I have just begun the third of Anthony Eglin's English Garden Mysteries, The Water Lily Cross. As in his first book, The Blue Rose, this latest novel focuses on the consequences of creating a hybrid plant or flower that is so unusual, one of a kind, that its high value poses a personal risk to its breeder or owner.
In the Water Lily Cross, a friend of retired botany professor Lawrence Kingston mysteriously disappears on his way to a conference on global warming. Kingston finds clues left by his friend about a new water lily hybrid that can absorb salt and thus desalinate any salt water it is planted in. The implications of such a discovery are mind boggling, to say the least. Eglin lists other plants that actually do remove minerals or pollutants from soil and water. The water lily in this book is, however, purely fictional.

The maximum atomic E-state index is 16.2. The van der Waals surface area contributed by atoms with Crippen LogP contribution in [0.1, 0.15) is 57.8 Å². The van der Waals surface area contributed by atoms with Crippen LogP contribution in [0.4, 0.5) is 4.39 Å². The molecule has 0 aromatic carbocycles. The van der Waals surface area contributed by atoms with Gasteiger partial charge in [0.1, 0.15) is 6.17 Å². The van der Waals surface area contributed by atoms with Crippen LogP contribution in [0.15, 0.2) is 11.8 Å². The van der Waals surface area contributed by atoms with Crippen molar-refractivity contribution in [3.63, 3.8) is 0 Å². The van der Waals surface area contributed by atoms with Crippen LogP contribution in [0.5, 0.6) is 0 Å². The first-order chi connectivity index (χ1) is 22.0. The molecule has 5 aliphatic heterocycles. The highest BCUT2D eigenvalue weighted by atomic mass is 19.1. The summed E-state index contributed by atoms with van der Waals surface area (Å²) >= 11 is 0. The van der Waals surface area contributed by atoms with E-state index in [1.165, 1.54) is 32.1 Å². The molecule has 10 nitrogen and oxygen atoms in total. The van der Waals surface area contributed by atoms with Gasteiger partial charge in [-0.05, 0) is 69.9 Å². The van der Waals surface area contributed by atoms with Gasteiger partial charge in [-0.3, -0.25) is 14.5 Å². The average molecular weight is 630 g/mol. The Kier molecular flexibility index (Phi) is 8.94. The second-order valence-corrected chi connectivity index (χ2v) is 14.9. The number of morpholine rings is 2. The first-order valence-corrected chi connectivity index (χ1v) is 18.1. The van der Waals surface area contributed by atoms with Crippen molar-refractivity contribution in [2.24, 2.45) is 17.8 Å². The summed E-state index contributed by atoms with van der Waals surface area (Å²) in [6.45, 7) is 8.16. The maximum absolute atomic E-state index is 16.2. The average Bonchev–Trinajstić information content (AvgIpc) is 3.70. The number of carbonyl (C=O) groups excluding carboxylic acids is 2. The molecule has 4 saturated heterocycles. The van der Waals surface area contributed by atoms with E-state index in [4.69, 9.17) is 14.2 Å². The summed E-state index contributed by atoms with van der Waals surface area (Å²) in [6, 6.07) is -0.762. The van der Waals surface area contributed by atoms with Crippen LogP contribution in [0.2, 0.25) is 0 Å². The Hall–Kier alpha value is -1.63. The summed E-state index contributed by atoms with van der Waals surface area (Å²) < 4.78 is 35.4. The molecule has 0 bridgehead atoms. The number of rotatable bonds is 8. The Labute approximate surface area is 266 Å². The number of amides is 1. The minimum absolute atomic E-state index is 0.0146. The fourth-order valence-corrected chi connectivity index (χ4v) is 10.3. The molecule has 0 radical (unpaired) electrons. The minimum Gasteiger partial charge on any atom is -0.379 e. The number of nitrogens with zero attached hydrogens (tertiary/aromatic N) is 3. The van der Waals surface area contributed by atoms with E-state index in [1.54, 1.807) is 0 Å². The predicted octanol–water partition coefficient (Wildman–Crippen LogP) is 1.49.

The second in the Eglin mystery series, The Lost Gardens, I have yet to read. As The Blue Rose won France's Prix Arsene Lupin Award for best mystery novel of 2006, I' m betting his second novel is also good.
For a review of Eglin's 2009 garden mystery, see The Trail of the Wild Rose: An English Garden Mystery